Skip to main content

Partisans co-founder Alexander Josephson has created an upstart architecture firm that breaks all the rules, from hiring new talent straight out of school to designing ‘politically relevant’ buildings.

Michelle Siu/The Globe and Mail

When living in Rome, working for acclaimed Italian architect Massimiliano Fuksas, 30-year-old Toronto native Alexander Josephson was impressed by how well informed Italians were about architecture.

"Everyone knows about it, even the guy on the street," says Josephson, which perhaps isn't surprising considering that Rome has a rich architectural heritage, with magnificent buildings from the Roman Empire, Baroque and Mussolini's Fascist eras surviving to the present day.

When he returned to Canada to finish his master's degree at the University of Waterloo in Waterloo, Ont., in 2010, writing his thesis on Islamic architecture, the scion of the Josephson Opticians business, founded in 1935 by his grandparents, was determined that his brand of architecture would feel similarly alive to Canadians.

Story continues below advertisement

It was a political mission as much as anything else, inspiring Josephson to name his Toronto-based architecture and design practice Partisans. "It's a young upstart design company that is breaking all the rules," he says of the firm he co-founded with Pooya Baktash, a former Waterloo classmate and Tehran native. "We actually have the naive notion that architecture can be politically relevant. We think it can have an impact on ideas."

The firm's mandate is to think boldly and hire young (the average age of the 10-member staff is 26), often recruiting talent straight out of grad school.

"That's not the way architecture is usually set up," Josephson points out. "Often young architects have to work for others for a long time before they can express their own ideas. But we're part of a new wave of design school graduates who are at the prime of their lives and who want to go at architecture while at a young age, to inject it with energy."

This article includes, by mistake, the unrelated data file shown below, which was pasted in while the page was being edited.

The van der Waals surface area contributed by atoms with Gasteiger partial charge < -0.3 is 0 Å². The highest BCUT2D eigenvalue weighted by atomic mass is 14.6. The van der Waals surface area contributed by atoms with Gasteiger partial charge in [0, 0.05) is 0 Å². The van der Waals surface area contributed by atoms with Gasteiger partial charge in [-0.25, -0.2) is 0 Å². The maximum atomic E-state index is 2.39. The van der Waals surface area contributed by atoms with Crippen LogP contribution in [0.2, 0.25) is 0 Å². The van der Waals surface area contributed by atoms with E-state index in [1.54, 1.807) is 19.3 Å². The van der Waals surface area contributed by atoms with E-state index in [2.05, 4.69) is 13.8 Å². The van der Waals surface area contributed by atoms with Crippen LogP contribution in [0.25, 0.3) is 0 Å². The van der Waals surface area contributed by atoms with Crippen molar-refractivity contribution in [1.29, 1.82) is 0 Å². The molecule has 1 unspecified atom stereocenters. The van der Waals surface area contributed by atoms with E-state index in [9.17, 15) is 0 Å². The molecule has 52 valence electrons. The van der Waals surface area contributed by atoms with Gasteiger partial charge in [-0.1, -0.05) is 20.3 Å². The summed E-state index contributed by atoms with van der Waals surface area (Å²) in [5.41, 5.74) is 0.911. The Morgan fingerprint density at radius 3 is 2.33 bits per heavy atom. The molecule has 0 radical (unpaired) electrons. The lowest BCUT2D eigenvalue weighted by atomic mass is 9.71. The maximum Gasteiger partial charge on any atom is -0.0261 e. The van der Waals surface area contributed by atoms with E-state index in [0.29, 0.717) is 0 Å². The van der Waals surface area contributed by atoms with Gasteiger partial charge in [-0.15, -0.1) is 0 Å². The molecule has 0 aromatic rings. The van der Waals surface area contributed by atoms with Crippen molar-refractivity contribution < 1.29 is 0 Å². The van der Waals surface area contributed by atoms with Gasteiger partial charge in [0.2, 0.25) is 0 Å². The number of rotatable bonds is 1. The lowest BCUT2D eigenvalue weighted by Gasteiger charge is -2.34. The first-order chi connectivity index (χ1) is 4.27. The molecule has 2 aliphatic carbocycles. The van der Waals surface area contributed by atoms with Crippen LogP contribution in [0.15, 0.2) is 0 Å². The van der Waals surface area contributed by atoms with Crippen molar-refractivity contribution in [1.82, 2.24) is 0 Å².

There's so much energy swirling around Partisans that making buildings is definitely not enough.

The firm also creates contemporary furniture pieces and the interiors of stores, fabricating them themselves as a way of maintaining complete control over their own designs.

It is also helping with an interior design of Union Station in Toronto as part of a massive $665-million restoration project scheduled to be completed over four years. "We're about to reverse 250 years of train station making," declares Josephson in describing Partisans' revolutionary approach.

"We're not just doing schematic drawings of buildings. We're creating identities in things by blending design and architecture into one. We're creating a new visual language."

Report an error Editorial code of conduct
Due to technical reasons, we have temporarily removed commenting from our articles. We hope to have this fixed soon. Thank you for your patience. If you are looking to give feedback on our new site, please send it along to feedback@globeandmail.com. If you want to write a letter to the editor, please forward to letters@globeandmail.com.

Welcome to The Globe and Mail’s comment community. This is a space where subscribers can engage with each other and Globe staff. Non-subscribers can read and sort comments but will not be able to engage with them in any way. Click here to subscribe.

If you would like to write a letter to the editor, please forward it to letters@globeandmail.com. Readers can also interact with The Globe on Facebook and Twitter .

Welcome to The Globe and Mail’s comment community. This is a space where subscribers can engage with each other and Globe staff. Non-subscribers can read and sort comments but will not be able to engage with them in any way. Click here to subscribe.

If you would like to write a letter to the editor, please forward it to letters@globeandmail.com. Readers can also interact with The Globe on Facebook and Twitter .

Welcome to The Globe and Mail’s comment community. This is a space where subscribers can engage with each other and Globe staff.

We aim to create a safe and valuable space for discussion and debate. That means:

  • Treat others as you wish to be treated
  • Criticize ideas, not people
  • Stay on topic
  • Avoid the use of toxic and offensive language
  • Flag bad behaviour

Comments that violate our community guidelines will be removed.

Read our community guidelines here

Discussion loading ...

To view this site properly, enable cookies in your browser. Read our privacy policy to learn more.
How to enable cookies